Attorney-at-Law

“I DON’T WANT TO GET ADJUSTED”

In Uncategorized on 08/16/2016 at 16:15

Mark L. Nebeker, 2016 T. C. Memo. 155, filed 8/16/16, is singing that old gospel song Pete Seeger and the Weavers sang sixty years ago at Carnegie Hall (and no, I wasn’t there, but I had rich friends who had the record).

Relying on his trusty CPA, Marty de K (name disguised), Mark tried to match his income with expenses, but as he reported it all on the Sched C as “cash basis,” that doesn’t fly.

Mark was a consultant; I’ll spare you the joke about the cat in the nighttime. Mark was a successful consultant, helping out some very heavy-hitting aerospace outfits. Mark had a bunch of subcontractors he had to pay whether or not the customers forked over. And sometimes the customers held off paying for 90 days or more. Or even into the next tax year.

Tell me about it.

Mark had to code his receipts and expenses very carefully, to match same with clients, because he might get a heavy-duty audit at any time from the Big Four beancounters who service the heavy hitters aforesaid.

So Marty de K, seeing Mark way behind in Year One of his one-man show, asked why Mark was sticking with the big cash loser. Mark showed what the heavies owed him.

Marty de K, who had credentials, set up the matching game for Mark.

So Mark deducted expenses in the tax year when he got paid, even though he’d paid those expenses in a previous tax year.

IRS says no. Mark and Marty de K say “any method that accurately states income.”

Judge Goeke has little to guide him, but goes with IRS.

“The parties give us little in the way of authority to address their disagreement, but section 1.446-1(c)(1)(iv)(a), Income Tax Regs., convinces us that respondent was correct to adjust the method the [Mark] used.  The more difficult question is whether respondent’s change requires the application of section 481.” 2016 T. C. Memo. 155, at p. 12 (Footnote omitted, but it’s coming).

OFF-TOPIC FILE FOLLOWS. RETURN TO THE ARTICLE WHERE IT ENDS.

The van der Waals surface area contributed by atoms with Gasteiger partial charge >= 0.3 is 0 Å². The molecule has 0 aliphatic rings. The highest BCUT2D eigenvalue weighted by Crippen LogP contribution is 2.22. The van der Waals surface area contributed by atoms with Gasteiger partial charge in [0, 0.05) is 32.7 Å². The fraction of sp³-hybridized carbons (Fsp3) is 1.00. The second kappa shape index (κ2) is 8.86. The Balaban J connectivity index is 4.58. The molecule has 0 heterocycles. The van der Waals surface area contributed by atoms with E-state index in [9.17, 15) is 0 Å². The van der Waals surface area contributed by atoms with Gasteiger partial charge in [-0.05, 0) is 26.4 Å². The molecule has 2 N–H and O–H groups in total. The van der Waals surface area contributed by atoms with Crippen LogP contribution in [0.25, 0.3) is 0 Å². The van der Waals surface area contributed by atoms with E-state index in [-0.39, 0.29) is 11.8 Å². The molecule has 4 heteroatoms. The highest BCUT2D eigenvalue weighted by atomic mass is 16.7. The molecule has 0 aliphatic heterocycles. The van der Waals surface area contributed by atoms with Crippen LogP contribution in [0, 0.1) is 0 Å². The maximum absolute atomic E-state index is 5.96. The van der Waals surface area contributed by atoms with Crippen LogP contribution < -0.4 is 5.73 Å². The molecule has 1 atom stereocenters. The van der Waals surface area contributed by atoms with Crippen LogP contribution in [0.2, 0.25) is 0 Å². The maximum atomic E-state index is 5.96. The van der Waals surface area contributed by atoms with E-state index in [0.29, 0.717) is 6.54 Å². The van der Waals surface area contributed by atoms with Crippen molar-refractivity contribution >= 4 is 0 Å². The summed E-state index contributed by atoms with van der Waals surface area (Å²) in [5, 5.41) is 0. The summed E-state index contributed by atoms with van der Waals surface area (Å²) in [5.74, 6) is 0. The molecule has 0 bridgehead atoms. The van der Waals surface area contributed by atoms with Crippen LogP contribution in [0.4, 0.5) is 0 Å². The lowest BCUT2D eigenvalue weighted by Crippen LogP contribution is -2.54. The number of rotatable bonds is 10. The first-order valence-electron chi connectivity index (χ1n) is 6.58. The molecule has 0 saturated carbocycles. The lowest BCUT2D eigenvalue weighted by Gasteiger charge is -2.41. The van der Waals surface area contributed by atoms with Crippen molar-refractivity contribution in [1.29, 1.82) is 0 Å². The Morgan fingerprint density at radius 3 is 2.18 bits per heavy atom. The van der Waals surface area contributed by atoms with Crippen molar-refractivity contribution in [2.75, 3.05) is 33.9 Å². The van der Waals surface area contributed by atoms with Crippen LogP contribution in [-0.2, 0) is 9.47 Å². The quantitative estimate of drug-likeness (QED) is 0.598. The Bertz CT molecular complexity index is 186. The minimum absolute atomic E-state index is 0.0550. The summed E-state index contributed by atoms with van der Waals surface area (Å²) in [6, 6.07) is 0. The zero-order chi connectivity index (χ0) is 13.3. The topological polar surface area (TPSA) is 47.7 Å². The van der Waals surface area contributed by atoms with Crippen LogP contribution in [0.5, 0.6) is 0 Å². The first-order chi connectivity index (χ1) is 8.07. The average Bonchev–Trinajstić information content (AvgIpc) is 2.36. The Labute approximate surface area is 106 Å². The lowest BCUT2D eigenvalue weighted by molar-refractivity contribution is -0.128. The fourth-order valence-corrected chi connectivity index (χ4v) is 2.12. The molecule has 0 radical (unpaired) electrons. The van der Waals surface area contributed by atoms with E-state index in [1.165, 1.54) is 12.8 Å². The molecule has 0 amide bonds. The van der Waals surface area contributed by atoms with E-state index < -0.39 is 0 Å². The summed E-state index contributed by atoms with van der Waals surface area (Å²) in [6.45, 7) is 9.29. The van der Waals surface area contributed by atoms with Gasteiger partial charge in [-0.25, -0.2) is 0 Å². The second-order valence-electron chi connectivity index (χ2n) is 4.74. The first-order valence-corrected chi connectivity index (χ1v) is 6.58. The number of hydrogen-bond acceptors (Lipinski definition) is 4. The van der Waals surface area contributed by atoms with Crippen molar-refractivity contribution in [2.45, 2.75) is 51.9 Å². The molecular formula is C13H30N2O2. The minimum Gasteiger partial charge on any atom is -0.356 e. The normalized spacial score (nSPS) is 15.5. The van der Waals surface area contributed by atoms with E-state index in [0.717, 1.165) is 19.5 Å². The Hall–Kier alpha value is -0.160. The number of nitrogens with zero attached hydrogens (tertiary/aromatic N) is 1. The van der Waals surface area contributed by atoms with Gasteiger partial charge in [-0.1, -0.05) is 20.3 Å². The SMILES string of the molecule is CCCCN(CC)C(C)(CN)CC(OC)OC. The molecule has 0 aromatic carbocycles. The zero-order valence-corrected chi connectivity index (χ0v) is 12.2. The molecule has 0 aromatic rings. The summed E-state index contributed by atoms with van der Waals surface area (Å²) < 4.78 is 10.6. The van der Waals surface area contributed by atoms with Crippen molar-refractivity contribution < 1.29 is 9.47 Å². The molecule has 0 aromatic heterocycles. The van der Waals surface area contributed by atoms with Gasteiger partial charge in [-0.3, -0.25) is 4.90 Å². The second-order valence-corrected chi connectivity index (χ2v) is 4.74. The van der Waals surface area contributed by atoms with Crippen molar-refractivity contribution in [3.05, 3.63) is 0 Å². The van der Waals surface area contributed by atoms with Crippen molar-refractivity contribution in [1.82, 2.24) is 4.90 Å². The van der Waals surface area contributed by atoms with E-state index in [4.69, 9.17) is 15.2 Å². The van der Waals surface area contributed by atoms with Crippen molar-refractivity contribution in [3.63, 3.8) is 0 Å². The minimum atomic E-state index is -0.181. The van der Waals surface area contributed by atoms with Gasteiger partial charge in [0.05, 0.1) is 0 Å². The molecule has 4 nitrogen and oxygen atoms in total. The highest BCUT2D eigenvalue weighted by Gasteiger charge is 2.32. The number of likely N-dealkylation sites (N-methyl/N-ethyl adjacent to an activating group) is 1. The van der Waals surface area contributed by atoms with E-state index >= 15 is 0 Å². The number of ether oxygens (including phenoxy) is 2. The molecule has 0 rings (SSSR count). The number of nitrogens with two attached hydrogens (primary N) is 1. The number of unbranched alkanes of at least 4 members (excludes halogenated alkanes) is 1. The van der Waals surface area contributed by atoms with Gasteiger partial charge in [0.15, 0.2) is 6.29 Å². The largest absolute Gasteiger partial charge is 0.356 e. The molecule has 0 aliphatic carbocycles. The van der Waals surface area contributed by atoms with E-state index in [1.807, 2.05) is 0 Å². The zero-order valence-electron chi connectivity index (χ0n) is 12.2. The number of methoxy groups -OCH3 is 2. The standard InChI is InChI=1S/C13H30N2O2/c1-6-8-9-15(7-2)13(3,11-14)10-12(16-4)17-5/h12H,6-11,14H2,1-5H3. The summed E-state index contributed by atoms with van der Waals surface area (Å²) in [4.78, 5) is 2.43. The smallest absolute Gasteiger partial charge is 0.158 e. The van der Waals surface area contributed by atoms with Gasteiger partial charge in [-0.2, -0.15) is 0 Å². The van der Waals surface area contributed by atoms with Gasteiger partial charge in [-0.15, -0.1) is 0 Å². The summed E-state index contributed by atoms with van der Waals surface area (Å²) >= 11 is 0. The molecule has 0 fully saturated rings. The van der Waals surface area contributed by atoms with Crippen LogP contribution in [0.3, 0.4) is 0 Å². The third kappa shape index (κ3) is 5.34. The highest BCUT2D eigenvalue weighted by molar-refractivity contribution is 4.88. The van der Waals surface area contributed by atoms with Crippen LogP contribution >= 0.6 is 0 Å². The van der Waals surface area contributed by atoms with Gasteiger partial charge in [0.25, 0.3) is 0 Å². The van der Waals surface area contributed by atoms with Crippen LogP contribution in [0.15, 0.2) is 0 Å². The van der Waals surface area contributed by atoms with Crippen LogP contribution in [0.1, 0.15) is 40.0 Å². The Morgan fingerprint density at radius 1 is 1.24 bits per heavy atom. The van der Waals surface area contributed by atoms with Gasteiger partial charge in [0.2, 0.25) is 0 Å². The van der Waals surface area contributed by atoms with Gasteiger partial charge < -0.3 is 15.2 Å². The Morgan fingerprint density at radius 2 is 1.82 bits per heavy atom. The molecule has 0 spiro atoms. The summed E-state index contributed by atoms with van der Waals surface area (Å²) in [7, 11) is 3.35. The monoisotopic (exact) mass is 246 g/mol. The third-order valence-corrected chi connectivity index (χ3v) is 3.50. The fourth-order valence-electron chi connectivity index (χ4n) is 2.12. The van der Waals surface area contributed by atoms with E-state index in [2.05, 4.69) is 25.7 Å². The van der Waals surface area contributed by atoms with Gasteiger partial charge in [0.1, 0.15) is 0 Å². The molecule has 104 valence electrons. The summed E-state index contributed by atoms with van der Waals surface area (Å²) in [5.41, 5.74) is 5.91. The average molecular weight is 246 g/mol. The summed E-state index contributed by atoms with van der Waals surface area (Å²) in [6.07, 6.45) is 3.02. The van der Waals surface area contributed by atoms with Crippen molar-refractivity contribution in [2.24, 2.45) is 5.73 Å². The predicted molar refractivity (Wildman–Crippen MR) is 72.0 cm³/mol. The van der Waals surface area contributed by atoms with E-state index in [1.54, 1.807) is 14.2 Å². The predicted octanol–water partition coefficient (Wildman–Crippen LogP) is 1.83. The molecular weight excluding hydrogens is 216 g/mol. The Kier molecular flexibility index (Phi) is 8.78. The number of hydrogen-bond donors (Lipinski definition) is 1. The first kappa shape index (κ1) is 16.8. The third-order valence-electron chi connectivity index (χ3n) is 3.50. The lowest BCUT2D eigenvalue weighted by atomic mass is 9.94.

Section 481 is the you-gotta-adjust-when-you-change-method-without-IRS-blessing.

Here’s the footnote: “Any combination of the methods of accounting set out in sec. 446 is permitted in connection with a trade or business if the combination clearly reflects income and is consistently used.  Sec. 1.446-1(c)(1)(iv)(a), Income Tax Regs. Here, use of the cash method in computing gross income from a trade or business necessitates use of the cash method in computing expenses of the trade or business.  Petitioner failed to clearly reflect income because he applied a method of deducting subcontractor expenses that was inconsistent with the cash method of accounting.  See, e.g., Grider v. Commissioner, T.C. Memo. 1999-417 (holding that a taxpayer’s method of accounting that is plainly contrary to the regulations does not clearly reflect income).” 2016 T. C. Memo. 155, at p. 12, footnote 3.

So it looks like Mark will have to get adjusted.

“Section 446(e) provides authority for respondent’s adjustment of [Mark’s]  method of accounting.  Section 446(e) provides that a taxpayer who changes the method of accounting on the basis of which he regularly computes his income in keeping his books shall, before computing his taxable income under the new method, secure the consent of the Secretary.  Petitioner never filed an application to change the method of accounting, nor did he follow the procedure for automatic consent laid out in Rev. Proc. 97-27, 1997-1 C.B. 680.  Under section 446(e) respondent can require [Mark] to abandon the new method of accounting and to report taxable income using the old method of accounting.” 2016 T. C. Memo. 155, at p. 13.

Section 446(e) precludes Mark from changing even if he asked for permission.

So Mark has to get adjusted, and IRS will help with a Section 155 beancount.

Mark also had a problem with advertising expenses he tried to take for some bike tours in Europe.

But Marty de K has enough credentials, and Mark enough innocence and straightforwardness, for Judge Goeke to give Mark a free ride on the chops.

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  1. […] Taishoff, “I DON’T WANT TO GET ADJUSTED” “Relying on his trusty CPA, Marty de K (name disguised), Mark tried to match his income with […]

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